Willful non compliance (by the appraiser) to the new changes may trigger non-coverage from the Liability Insurer which in all cases involving financing, is a requirement (appraiser liability insurance) of banks, Credit Unions and all Mono-line Lenders utilized in the Brokerage community.




    Appraisers care deeply about our their services and products and about meeting the highest standards possible on a clients behalf. Therefore appraisers everywhere in Canada have been reviewing appraisal content to confirm full OFSI and CUSPAP 2018 compliance , as well as a review of significantly increased scope of analysis that will is required to meet these requirements for certain services.

    The results of this review is the introduction of a new CUSPAP 2018 compliant “Rental Value Appraisal” FORM (Stand Alone With and Without inspection ).

    The content of this new FORM meets the required scope of analysis for CUSPAP and OFSI, CUSPAP 2018 and AIC New 2018 FORM Requirements.

    The content of the Form (meeting scope of analysis for CUSPAP & OFSI compliance) is significantly greater than any other prior rental letter, Schedule “A”, Rental Addendum or rental form content of the past (used by your appraiser), as it is now a mandatory scope of an appraisers analysis.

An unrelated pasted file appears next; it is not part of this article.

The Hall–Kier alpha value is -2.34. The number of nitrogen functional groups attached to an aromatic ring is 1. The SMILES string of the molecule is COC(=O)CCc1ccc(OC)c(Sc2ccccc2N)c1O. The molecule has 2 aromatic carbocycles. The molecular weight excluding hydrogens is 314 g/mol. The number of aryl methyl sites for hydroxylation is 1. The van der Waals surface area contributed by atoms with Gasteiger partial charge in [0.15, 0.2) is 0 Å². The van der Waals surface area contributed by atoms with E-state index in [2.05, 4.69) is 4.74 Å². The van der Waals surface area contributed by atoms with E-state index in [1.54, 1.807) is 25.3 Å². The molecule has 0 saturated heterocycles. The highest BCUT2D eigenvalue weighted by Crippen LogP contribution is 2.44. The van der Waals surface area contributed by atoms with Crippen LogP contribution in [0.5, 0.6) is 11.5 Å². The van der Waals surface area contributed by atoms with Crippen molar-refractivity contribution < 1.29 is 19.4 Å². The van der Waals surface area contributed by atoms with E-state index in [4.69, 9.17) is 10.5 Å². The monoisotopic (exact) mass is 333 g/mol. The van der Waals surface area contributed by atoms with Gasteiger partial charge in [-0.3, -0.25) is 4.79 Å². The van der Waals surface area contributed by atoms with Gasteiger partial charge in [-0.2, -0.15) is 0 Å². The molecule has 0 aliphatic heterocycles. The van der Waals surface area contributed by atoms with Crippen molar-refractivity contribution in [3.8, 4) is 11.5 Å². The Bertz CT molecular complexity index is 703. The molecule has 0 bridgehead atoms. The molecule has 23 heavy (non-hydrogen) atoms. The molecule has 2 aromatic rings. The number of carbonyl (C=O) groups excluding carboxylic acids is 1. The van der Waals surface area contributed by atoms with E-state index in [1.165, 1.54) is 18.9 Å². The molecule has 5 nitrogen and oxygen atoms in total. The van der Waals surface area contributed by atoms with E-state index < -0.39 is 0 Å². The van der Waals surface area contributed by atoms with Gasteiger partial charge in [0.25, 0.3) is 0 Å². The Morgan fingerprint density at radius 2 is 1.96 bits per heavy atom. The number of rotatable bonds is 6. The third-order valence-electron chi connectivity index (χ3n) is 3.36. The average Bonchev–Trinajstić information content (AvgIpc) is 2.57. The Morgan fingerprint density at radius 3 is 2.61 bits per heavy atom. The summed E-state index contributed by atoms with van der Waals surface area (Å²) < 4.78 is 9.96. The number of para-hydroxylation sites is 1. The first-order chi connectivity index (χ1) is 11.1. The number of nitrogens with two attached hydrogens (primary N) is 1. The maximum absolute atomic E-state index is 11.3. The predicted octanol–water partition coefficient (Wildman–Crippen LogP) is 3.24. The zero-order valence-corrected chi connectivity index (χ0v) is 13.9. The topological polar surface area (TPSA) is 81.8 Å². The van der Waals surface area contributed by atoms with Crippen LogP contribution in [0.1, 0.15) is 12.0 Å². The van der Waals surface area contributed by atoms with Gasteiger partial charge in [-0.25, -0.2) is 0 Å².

Appraisers recognize that the OFSI Guidelines B-20: Residential Mortgage Underwriting Practices and Procedures, Principle 3: FRFI’s Assessment of Borrowers’ capacity to service debt, requires vigorous income verification for debt service which may include inclusion of rental income into the equation.

    The new Rental Value Appraisal FORM was designed with the OFSI standard and CUSPAP 2018 in mind.

    Further, appraisers in Canada are preparing CUSPAP 2018 content in all their current residential appraisals FORM report formats, on the basis that the newly created AIC Full Residential Appraisal FORM -0118 was to be up and running within the first week of 2018.

    I hope the above explanation clears up the confusion and the reasoning for the sudden changes to a Brokers fees paid and changes that appraisers were faces with just a few short weeks ago.

    Daniel Jones, AACI
    National AIC Board of Director-BC (Appraisal Institute of Canada)
    President-Campbell & Pound Appraisers, Vancouver